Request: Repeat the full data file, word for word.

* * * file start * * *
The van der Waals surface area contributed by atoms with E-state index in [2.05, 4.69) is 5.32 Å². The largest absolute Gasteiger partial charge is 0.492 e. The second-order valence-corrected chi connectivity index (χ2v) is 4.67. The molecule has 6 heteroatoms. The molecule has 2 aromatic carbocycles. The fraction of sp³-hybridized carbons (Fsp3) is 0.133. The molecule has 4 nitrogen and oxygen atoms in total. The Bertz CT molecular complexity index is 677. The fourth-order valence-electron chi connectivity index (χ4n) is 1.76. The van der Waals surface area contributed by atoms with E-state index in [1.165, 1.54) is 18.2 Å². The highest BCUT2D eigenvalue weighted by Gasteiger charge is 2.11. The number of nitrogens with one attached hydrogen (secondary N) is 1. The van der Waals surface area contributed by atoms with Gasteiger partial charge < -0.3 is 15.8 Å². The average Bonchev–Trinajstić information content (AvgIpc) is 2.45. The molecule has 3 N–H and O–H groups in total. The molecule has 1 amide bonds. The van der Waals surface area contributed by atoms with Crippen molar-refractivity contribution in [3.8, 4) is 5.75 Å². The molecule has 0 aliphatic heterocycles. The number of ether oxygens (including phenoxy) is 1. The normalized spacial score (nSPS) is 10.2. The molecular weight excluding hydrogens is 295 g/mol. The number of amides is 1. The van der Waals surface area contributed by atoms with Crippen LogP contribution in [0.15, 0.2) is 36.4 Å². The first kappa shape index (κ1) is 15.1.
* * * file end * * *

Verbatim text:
The van der Waals surface area contributed by atoms with E-state index in [2.05, 4.69) is 5.32 Å². The largest absolute Gasteiger partial charge is 0.492 e. The second-order valence-corrected chi connectivity index (χ2v) is 4.67. The molecule has 6 heteroatoms. The molecule has 2 aromatic carbocycles. The fraction of sp³-hybridized carbons (Fsp3) is 0.133. The molecule has 4 nitrogen and oxygen atoms in total. The Bertz CT molecular complexity index is 677. The fourth-order valence-electron chi connectivity index (χ4n) is 1.76. The van der Waals surface area contributed by atoms with E-state index in [1.165, 1.54) is 18.2 Å². The highest BCUT2D eigenvalue weighted by Gasteiger charge is 2.11. The number of nitrogens with one attached hydrogen (secondary N) is 1. The van der Waals surface area contributed by atoms with Gasteiger partial charge < -0.3 is 15.8 Å². The average Bonchev–Trinajstić information content (AvgIpc) is 2.45. The molecule has 3 N–H and O–H groups in total. The molecule has 1 amide bonds. The van der Waals surface area contributed by atoms with Crippen molar-refractivity contribution in [3.8, 4) is 5.75 Å². The molecule has 0 aliphatic heterocycles. The number of ether oxygens (including phenoxy) is 1. The normalized spacial score (nSPS) is 10.2. The molecular weight excluding hydrogens is 295 g/mol. The number of amides is 1. The van der Waals surface area contributed by atoms with Crippen LogP contribution in [0.15, 0.2) is 36.4 Å². The first kappa shape index (κ1) is 15.1.